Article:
That reflection can break you through in these 10 ways:

1.       It can reveal favorable and unfavorable situations.

In times of busy-ness and stress, it becomes harder to write on demand. This is because exhaustion is crowding in and when you sit down to think, everything on your plate rises at once and becomes overwhelming. No wonder it’s easier to do a mindless chore or a writing assignment you have less stock in. In contrast, you can think of times when writing has been a delight and thoughts arrived so fast you barely had time to write them down. What was that setting and those circumstances? Introducing those elements to the schedule you’ve taken the time to strip down to the essentials will reconnect you with your muse.

2.       It can identify sources of inspiration for you.

Reflection makes connections between what serves as inspirational process for you  -- things like taking in arts and culture, reading, being in nature, and spending time in great discussions & points out what takes it away – stress, tiredness, and spending time without inspirational input. You can adjust your intake accordingly.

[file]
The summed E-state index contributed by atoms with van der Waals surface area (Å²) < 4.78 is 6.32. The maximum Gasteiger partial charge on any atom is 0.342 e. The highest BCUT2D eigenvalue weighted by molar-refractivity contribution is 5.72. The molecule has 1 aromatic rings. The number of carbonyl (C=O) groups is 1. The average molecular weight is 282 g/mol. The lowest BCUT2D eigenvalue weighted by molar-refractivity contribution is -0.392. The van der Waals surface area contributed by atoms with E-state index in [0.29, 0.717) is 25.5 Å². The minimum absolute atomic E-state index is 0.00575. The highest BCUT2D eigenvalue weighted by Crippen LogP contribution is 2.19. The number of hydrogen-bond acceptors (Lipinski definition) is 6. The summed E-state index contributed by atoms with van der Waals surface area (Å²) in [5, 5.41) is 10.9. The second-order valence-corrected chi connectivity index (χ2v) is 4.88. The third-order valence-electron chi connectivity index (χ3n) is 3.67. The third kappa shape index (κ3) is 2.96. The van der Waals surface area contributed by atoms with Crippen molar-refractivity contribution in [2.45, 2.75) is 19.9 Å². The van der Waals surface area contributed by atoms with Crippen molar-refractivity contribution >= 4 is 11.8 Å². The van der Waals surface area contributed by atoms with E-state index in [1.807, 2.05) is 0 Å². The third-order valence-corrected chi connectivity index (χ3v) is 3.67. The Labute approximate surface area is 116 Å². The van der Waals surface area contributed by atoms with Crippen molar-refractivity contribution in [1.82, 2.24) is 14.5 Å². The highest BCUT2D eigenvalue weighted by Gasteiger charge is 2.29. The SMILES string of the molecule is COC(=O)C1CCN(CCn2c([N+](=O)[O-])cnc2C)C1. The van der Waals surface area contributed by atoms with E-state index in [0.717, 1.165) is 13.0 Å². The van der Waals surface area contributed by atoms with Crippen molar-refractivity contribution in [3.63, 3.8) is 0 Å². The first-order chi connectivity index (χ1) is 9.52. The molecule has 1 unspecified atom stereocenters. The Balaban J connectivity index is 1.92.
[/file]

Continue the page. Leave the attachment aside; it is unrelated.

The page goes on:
3.       It can break down self defeating thoughts you are giving room to.

When you speak out loud the things you are thinking you will quickly see which are unkind. The unkind thoughts to others we are more quickly repentant of, but the ones to ourselves we can be guilty of letting slide for far too long. Unless you are channeling that angst into a character study in which you are okay with your readers privy to all that, it will serve you much better to identify and shut down the negative self talk, and come up with a fictional account of why your character is feeling the way he or she is. It will be a much faster process without the inner naysayer around.

4.       It can make room for creative thought.

Creative thought comes through play, and spending time spinning “what if” into a proper yarn. It takes time and it is worth it. Through creative thought your story line will take a new direction and excite you. That will buy you more writing time. It’s not hard to make yourself write when inspired.